secularity


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sec·u·lar·i·ty

 (sĕk′yə-lăr′ĭ-tē)
n. pl. sec·u·lar·i·ties
1. The condition or quality of being secular.
2. Something secular.

secularity

(ˌsɛkjʊˈlærɪtɪ)
n, pl -ties
1. the state or condition of being secular
2. interest in or adherence to secular things
3. a secular concern or matter

sec•u•lar•i•ty

(ˌsɛk yəˈlær ɪ ti)

n., pl. -ties.
1. secular views or beliefs; secularism.
2. the state of being devoted to the affairs of the world; worldliness.
3. a secular matter.
[1350–1400]
Translations
References in classic literature ?
Geology has initiated us into the secularity of nature, and taught us to disuse our dame-school measures, and exchange our Mosaic and Ptolemaic schemes for her large style.
There can be no question that the portrait of textual reasoning I am offering here depends on a complicated, and somewhat innovative reinterpretation of the relationships among modernity, secularity, and religious tradition.
Looking in turn at secularity, monotheism, and transformation, they consider such topics as the law of God in a secular state: claiming space in the public domain, the aniconic God in Isaiah 43:10 and the contemporary discourse on monotheism, mystical christology from the perspective of pseudo-Dionysius and Taoism, some arguments in favor of prophetic discourse in civilizing democratic societies, and religion and the modern discourse about human dignity and human rights.
A Secular Age challenges the regnant explanatory paradigm of secularity in which "science refutes and hence crowds out religious belief" (4).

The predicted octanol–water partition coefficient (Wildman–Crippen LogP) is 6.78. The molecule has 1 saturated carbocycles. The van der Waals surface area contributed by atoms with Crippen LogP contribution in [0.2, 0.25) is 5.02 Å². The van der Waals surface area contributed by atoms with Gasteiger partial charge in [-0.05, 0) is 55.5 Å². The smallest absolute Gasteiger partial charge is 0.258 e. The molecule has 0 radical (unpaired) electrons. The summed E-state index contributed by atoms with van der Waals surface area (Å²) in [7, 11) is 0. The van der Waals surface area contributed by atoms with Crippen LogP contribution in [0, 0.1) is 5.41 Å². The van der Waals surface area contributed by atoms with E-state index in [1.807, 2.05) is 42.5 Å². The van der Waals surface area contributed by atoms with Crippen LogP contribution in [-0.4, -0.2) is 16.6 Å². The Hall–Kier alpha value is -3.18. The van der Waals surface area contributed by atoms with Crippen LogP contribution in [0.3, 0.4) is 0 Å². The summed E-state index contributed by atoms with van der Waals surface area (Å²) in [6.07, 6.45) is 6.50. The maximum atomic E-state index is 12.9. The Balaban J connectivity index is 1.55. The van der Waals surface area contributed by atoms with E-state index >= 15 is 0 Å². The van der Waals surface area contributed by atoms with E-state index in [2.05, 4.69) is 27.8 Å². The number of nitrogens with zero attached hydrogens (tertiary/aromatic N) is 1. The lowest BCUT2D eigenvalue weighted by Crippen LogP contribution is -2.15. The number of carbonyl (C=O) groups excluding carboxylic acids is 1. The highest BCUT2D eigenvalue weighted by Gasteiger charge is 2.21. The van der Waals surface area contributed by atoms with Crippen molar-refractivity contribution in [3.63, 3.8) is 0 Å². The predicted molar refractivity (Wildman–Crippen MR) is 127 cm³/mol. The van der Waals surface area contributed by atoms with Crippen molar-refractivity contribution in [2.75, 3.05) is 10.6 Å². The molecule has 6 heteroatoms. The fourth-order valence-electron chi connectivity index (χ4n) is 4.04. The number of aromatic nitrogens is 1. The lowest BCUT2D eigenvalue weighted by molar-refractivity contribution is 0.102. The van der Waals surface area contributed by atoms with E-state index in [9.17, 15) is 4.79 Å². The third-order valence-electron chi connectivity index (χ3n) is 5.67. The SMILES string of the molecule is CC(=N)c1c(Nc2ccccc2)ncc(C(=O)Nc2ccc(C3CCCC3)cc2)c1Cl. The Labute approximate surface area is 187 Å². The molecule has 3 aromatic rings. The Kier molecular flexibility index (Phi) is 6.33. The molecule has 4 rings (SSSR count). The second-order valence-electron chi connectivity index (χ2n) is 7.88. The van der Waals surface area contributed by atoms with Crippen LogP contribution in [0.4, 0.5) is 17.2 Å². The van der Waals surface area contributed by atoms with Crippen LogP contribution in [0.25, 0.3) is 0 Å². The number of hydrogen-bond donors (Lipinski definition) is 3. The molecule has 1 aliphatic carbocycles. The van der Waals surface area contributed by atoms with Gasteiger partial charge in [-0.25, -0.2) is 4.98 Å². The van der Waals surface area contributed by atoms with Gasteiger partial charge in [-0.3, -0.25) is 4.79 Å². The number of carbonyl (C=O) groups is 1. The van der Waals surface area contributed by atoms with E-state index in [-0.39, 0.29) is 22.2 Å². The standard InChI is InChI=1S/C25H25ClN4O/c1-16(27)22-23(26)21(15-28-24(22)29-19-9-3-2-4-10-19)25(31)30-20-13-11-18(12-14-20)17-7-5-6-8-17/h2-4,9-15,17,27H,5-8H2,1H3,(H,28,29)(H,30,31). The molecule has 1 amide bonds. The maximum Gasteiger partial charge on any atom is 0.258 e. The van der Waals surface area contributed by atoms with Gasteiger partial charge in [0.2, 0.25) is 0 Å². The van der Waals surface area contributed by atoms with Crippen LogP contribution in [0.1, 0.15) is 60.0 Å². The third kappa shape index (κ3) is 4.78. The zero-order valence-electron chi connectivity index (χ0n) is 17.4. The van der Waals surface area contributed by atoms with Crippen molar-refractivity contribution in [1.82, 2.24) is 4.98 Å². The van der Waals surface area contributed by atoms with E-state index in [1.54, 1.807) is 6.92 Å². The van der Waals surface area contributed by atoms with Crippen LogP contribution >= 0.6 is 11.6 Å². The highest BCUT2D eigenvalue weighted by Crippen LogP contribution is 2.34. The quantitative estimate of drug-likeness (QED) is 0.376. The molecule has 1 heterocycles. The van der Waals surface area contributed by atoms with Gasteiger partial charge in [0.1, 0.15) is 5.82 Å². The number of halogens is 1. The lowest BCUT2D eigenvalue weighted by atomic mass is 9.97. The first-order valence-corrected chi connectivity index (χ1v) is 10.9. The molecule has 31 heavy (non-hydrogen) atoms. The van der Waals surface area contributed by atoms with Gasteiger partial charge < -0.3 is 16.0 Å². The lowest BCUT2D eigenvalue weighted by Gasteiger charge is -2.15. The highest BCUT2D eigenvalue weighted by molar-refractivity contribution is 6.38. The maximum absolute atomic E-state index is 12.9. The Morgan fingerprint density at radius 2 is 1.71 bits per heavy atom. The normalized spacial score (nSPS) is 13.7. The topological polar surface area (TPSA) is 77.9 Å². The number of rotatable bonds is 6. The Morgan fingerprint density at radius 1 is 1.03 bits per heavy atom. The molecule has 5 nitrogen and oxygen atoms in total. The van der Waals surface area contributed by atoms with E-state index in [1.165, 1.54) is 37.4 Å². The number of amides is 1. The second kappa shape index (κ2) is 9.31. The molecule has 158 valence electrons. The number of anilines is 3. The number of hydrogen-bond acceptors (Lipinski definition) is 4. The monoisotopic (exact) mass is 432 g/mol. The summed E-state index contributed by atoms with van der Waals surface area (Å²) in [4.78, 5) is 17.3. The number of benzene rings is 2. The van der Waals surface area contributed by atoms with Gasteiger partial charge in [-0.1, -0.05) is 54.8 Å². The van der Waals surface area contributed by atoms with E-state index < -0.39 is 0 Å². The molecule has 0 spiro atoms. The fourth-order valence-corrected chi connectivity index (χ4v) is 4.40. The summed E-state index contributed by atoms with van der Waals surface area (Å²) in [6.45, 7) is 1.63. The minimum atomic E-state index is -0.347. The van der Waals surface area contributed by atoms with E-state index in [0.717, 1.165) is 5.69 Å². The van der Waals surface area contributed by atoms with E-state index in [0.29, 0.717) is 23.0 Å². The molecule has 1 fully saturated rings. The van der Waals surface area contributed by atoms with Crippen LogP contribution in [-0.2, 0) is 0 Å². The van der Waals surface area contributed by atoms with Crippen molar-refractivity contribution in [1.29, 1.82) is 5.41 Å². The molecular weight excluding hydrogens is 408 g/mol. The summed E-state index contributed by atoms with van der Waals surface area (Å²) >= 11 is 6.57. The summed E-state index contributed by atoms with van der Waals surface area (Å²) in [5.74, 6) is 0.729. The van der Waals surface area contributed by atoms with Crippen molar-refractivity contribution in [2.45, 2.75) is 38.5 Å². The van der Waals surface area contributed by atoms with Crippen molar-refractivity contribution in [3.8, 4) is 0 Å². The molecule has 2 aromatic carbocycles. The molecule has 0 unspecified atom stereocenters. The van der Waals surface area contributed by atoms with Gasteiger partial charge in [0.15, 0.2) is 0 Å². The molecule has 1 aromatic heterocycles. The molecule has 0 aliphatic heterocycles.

She challenges the universality and secularity of current global rights discourse, elucidates and bridges the disparity between global rhetoric and implementation of women's and human rights, and employs an Asian, particularly Malaysian feminist epistemology that she feels has the potential to reconcile the current impasse between cultural and universal relativism of rights.
So much had not happened yet, in sixteenth-century Poland, that shapes our assumptions now: no Freud, no television, no concealment of death, no secularity anywhere.
In this, his final work, he addresses issues of identity, religion, secularity, and the legacy of the Protestant reformation.
The 13 papers consider secularity in Europe and the institutionalization of Islam: legal regulation and political recognition; the state, civil society, and Muslim leadership: contested representations of Islam in Europe; and practicing Islam in secular contexts: authority, religiosity, and identity.
Confidently written and valuably researched, Ostwalt's latest treatment of the relationship between contemporary culture and spirituality is an imaginative counter-argument to those who hold that religion and secularity are at odds.
Religion and Civil Society: The Changing Faces of Religion and Secularity
has been assembling an account of secularity counter to ones that make the elimination of God and religion from the public sphere its main trajectory.
Among her perspectives are telling a new story about secularity in international relations, a matter of life and death, logics of killing and letting die in military intervention, and immortality strategies and rituals of re-enchantment.